May 14, 2019

“Alchemy” remastered edition: a critical review.

 


Just a few words for analyzing the remastered and expanded edition of the TEB’s first album.

The title
As for the second album, I suggested Esoteric Recordings to title “Alchemy” as “Alchemies 1968-1969” suggesting the idea of a project consisting in an audio excursus of the band’s first stage. They preferred the original “Alchemy”, not so coherent with the spirit of these reissues.

The packaging

I really like too much the choice to have this 2CDs digipack edition with great reproductions of the front and back cover, the original Glen’s liner note, the Ray Stevenson’s original b/w picture taken at Kensal Green Cemetery, the discs with alchemical iconography on… So, a great visual impact! 

 


The booklet and the liner note
As for the first two remastered albums, Esoteric asked me to write the notes with a historical approach to the TEB’s experience. For some reasons, Esoteric cut off some parts of my text, especially the one about the symbolic/esoteric meanings of the cover Chief druid David Loxley told me in an interview. A controversial decision, because I think the meanings of the "Alchemy" cover are very important for understanding the full project...

Also, I don’t like the way they assembled the original posters and having published the Ray Stevenson’ original contact sleeve with folk singer Bridget St. John on is nonsense… 


Also, as for “Elements 1970-1971”, the notes don’t include all the line-ups involved but only the one who recorded “Alchemy”. Even if the listener can easily deduce them from the booklet, it would be better to print them on the cover.

The music
As I wrote somewhere on this Archive (read here), for myself this is an esoteric album for initiates. Even if recorded just in a weekend, this music sounds very cohesive and coherent, fully related to some underground Sixties beliefs of the age (i.e. "Gandalf's Garden" and "Albion"), a unique piece of art where music, symbols (images) and meanings are wonderfully integrated.
No words, just sounds
Sounds coming from the Western deep consciousness of a drifted World, so alien from the surrounding music of the post-psychedelic rock scene...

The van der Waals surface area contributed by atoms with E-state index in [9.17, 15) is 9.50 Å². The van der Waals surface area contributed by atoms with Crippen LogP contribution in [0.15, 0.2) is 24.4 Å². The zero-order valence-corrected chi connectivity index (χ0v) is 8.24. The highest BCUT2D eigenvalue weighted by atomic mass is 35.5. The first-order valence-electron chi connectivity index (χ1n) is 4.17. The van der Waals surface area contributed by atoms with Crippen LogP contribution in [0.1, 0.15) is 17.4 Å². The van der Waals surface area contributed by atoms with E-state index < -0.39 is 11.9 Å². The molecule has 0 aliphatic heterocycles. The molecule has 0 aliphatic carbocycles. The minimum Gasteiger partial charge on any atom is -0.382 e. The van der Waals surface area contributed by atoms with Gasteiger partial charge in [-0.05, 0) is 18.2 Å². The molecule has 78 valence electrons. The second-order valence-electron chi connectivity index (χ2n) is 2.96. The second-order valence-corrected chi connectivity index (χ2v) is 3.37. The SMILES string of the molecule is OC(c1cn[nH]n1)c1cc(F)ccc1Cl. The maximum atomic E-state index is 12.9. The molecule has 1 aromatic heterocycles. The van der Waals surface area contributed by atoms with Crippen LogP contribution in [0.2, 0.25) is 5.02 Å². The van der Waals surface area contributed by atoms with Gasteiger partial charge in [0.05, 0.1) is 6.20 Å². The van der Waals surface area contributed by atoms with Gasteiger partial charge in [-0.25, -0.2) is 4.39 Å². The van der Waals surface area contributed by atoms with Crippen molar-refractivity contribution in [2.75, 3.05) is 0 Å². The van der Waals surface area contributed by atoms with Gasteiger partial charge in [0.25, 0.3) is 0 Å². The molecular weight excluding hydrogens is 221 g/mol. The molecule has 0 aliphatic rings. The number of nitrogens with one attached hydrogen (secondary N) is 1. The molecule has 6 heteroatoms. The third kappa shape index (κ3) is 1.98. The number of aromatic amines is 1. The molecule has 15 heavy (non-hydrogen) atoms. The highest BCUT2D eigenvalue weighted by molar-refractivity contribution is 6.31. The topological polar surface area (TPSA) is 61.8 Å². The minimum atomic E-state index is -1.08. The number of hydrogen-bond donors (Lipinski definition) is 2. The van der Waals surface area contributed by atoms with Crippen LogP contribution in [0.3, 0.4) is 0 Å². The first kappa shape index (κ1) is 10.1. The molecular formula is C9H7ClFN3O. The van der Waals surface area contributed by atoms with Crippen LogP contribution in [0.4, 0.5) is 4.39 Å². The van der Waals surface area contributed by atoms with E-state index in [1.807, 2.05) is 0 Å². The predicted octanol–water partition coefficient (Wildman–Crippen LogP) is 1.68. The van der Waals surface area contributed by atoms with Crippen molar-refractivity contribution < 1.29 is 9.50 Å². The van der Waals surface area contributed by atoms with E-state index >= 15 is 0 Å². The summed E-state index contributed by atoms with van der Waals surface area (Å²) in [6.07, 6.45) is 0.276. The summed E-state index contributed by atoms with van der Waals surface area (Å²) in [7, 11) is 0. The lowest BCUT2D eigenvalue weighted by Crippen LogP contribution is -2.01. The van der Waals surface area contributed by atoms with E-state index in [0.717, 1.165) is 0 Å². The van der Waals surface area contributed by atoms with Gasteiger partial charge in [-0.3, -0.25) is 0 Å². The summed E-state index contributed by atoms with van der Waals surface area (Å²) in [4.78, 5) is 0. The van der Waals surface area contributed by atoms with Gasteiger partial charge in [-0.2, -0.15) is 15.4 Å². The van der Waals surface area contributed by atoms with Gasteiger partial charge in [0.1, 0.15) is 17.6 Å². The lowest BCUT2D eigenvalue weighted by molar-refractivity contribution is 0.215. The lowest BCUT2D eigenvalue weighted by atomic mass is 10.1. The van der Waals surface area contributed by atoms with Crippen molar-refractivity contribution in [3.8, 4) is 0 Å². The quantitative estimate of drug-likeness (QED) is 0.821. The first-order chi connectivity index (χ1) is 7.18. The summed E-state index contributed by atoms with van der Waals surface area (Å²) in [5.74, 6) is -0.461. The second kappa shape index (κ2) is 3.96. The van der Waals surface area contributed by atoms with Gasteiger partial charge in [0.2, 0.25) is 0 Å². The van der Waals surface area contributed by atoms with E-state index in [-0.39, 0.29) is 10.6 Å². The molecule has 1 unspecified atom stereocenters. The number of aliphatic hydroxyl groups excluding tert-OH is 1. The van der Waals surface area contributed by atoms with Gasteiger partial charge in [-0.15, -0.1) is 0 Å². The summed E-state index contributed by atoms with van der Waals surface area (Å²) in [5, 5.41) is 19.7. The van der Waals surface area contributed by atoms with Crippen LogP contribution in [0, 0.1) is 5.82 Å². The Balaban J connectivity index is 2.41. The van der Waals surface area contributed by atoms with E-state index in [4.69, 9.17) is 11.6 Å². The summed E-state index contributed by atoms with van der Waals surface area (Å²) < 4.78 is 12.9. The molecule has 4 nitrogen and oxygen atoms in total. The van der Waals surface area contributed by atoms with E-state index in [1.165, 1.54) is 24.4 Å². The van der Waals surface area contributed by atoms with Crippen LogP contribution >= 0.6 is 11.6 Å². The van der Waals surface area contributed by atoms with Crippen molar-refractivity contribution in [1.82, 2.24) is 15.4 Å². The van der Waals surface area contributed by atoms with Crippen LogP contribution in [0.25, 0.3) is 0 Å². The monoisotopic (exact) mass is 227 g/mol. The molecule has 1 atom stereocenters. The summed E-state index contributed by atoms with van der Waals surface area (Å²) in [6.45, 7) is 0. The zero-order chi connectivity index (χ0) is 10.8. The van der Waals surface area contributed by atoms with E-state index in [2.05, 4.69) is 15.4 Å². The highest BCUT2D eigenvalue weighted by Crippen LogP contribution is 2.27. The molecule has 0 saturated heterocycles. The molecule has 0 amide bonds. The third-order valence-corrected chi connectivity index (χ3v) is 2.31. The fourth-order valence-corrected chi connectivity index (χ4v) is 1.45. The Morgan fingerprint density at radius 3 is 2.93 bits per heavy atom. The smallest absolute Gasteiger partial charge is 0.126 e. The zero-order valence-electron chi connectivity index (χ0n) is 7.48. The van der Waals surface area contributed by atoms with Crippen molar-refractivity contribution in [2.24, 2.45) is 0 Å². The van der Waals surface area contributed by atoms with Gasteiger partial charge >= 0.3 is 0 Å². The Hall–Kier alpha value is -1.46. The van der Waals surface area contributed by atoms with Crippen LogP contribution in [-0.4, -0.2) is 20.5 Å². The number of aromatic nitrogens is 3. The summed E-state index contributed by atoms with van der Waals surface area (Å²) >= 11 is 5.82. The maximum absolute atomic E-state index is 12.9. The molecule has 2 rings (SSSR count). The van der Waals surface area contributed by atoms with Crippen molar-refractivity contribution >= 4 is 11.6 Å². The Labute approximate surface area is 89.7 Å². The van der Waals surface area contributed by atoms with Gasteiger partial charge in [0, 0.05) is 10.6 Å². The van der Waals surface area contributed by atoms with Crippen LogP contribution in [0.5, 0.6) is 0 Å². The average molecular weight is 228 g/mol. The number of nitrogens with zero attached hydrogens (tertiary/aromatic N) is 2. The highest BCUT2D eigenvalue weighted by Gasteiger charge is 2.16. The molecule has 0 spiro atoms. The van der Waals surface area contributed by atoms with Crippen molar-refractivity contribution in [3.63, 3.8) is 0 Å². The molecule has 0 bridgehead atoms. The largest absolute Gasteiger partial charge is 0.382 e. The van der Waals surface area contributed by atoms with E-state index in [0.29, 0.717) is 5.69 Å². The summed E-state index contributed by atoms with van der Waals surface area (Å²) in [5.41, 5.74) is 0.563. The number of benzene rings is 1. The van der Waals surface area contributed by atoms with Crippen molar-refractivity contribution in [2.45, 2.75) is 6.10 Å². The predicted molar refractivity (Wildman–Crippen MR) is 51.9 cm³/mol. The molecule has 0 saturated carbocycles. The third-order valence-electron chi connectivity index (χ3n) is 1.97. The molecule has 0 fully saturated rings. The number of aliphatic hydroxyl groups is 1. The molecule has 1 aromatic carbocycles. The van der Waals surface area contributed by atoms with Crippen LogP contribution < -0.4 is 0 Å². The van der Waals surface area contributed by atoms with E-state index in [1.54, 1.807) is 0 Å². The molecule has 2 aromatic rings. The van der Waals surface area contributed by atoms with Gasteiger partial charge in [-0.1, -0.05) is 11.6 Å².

The original masters sound brilliant and sometimes it's a very emotional discover to listen again to some tracks with "new ears", i.e. this astonishing "Dragon Lines"! 

Also, considering the unrealised tracks included in this edition ("Unity", "Hyde Park Raga"...), we have the clear proof of a very mature band exploring new territories of acoustics, a fluid place where classical meets folk, avant-garde and minimalism in a dynamic of rigid structures (English folk, Indian Raga) and modal improvisation.
A big surprise for me was to listen to "The Sea", a.k.a. "Water", maybe the first attempt to record in the studio the following album: in my opinion, this track is the key to deconstructing the first structured compositions and imagine a more open form of music. Also, the rendition of "Druid" recorded on September 12th, 1969 by the new line-up is a clear example of the path our band took for creating the second album.


A little final curiosity
Rightly, Esoteric Recordings leaves on the cover the original dedication by the band: 

""Ghetto Raga" is for Pete, Sumi, John, Steve, all the cats in the Grove and elsewhere who gave us the energy and created the karma that put it all together".

Apart from the jazz slang word "cats" to indicate all the friends of the band (a typical Glen saying), the most living in the Grove (the area around Ladbroke Grove W10); Pete was the manager/producer Peter Jenner, Sumi was his wife, John was cult DJ/producer, John Peel, and Steve was Steve Pank, first TEB manager and roadie, promoter and writer (he run "Albion"...).
 

no©2019 Luca Chino Ferrari (unless you intend to make a profit. In which case, ask first)

3 comments:

  1. Thank you Luca!

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  2. Interesting comments. I think I will buy the Esoteric edition. Everything thing by the TEB is valuable

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  3. Many thanks. Interesting info as usual.

    ReplyDelete